An example is that of Muslim women who dress Islamically when they are in public. Often derided as being oppressed and forced by men to dress modestly, Muslim women will go about peacefully according to the dictates of their faith. By and large, they are immunized from the taunts of others but some have reported that even dressed modestly, some men will still make sexual gestures to them.

The hashtag #MeToo has been trending ever since the Weinstein story broke.  As reported, “it started with an exposé detailing countless allegations against Hollywood producer Harvey Weinstein. But soon, personal stories began pouring in from women in all industries across the world, and the hashtag #MeToo became a rallying cry against sexual assault and harassment.”

“Within days, millions of women – and some men – used Twitter, Facebook and Instagram to disclose the harassment and abuse they have faced in their own lives. They included celebrities and public figures such as Björk and Olympic gymnast McKayla Maroney, as well as ordinary people who felt empowered to finally speak out. The story moved beyond any one man; it became a conversation about men’s behaviour towards women and the imbalance of power at the top.”

Facebook said that within 24 hours, 4.7 million people around the world engaged in the #MeToo conversation, with over 12 million posts, comments, and reactions.

Minister of Labour Dr Esther Byer Suckoo is reported to have said: “The sexual harassment legislation is not about locking (up) people because a man ‘psst’ at a woman . . . It is about ensuring that a person’s rights are protected and a person can function in dignity.”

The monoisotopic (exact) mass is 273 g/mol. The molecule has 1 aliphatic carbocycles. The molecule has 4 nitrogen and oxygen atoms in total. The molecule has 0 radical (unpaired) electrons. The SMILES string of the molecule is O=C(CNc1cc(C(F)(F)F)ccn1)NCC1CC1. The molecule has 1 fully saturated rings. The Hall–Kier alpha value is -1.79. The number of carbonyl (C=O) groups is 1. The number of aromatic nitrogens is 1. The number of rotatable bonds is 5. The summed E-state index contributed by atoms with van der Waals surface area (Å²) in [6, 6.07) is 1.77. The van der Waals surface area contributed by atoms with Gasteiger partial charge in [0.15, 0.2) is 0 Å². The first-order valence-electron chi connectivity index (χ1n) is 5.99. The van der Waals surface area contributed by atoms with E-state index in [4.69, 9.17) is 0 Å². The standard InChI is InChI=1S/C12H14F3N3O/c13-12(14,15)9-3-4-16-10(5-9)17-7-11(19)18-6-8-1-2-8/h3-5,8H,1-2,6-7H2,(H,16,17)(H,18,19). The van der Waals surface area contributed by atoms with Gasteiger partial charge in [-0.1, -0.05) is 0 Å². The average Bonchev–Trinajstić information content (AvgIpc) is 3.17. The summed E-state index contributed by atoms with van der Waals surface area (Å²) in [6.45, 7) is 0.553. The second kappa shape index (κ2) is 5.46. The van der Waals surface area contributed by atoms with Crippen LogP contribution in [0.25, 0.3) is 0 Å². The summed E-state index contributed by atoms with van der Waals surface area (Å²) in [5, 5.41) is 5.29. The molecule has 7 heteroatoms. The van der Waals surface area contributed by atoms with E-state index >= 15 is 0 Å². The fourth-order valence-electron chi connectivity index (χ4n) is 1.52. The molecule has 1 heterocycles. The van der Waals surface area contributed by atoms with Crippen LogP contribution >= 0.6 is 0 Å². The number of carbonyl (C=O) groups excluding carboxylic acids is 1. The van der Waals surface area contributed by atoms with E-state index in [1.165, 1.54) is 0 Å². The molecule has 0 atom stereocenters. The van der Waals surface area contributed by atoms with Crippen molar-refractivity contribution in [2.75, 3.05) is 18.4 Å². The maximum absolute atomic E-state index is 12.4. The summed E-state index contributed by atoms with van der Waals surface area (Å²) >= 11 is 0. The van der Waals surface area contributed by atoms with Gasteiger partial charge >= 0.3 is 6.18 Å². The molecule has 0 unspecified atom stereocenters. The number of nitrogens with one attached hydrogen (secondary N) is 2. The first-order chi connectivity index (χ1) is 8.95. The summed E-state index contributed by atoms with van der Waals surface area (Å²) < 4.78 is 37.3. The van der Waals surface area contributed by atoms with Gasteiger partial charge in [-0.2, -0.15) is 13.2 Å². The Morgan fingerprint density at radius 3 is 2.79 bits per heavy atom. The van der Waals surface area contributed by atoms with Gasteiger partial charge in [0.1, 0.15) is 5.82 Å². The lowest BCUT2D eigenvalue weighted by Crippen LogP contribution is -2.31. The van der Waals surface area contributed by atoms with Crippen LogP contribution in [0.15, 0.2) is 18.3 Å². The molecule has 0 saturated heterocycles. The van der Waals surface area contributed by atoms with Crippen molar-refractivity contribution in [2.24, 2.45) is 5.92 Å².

The discussion surrounding the proposed legislation has ranged from those ‘pssts’ on the streets to the credibility and ability of those who will be charged with the responsibility to determine that a sexual harassment claim is credible. I imagine, like everything else in Barbados, the discussion will continue for a while with no common consent.

But what the discussion speaks to is important. There has been what appears to be an accepted practice and perhaps ‘culture’ of what, in reality, is sexual harassment, but what some see as normal human behaviour advancing the desire for another person.

The sexual harassment legislation will seek to re-calibrate that thinking and mindset but I suspect it will take more than legislation to have the desired effect.  Like most other practices so ingrained in our psyche, we will have to fight hard to remove the scourge of sexual harassment.  It can’t be seen in any form or fashion as acceptable behaviour or normal.

I sincerely hope victims of sexual harassment will have some comfort in the proposed legislation that justice is available. I hope as well that would-be sexual harassers will think twice before they even attempt to take advantage of another person. And, most importantly, I really wish no one will point a false finger at anyone just to spite them.

That is something I believe the legislation should also address. For it is known that unscrupulous people can take advantage of loopholes to disgrace others falsely.

Source: (Suleiman Bulbulia is a Justice of the Peace, secretary of the Barbados Muslim Association and Muslim Chaplain at the Cave Hill Campus, UWI. Email: suleimanbulbulia@hotmail.com)

One Response to A welcome legal move

  1. Marlene Hewitt October 25, 2017 at 11:36 pm

    Muslin women may not be harasses as indicated in the story but they are surely dominated and controlled by men and the faith. How come harassment is seen to be wrong but not domination.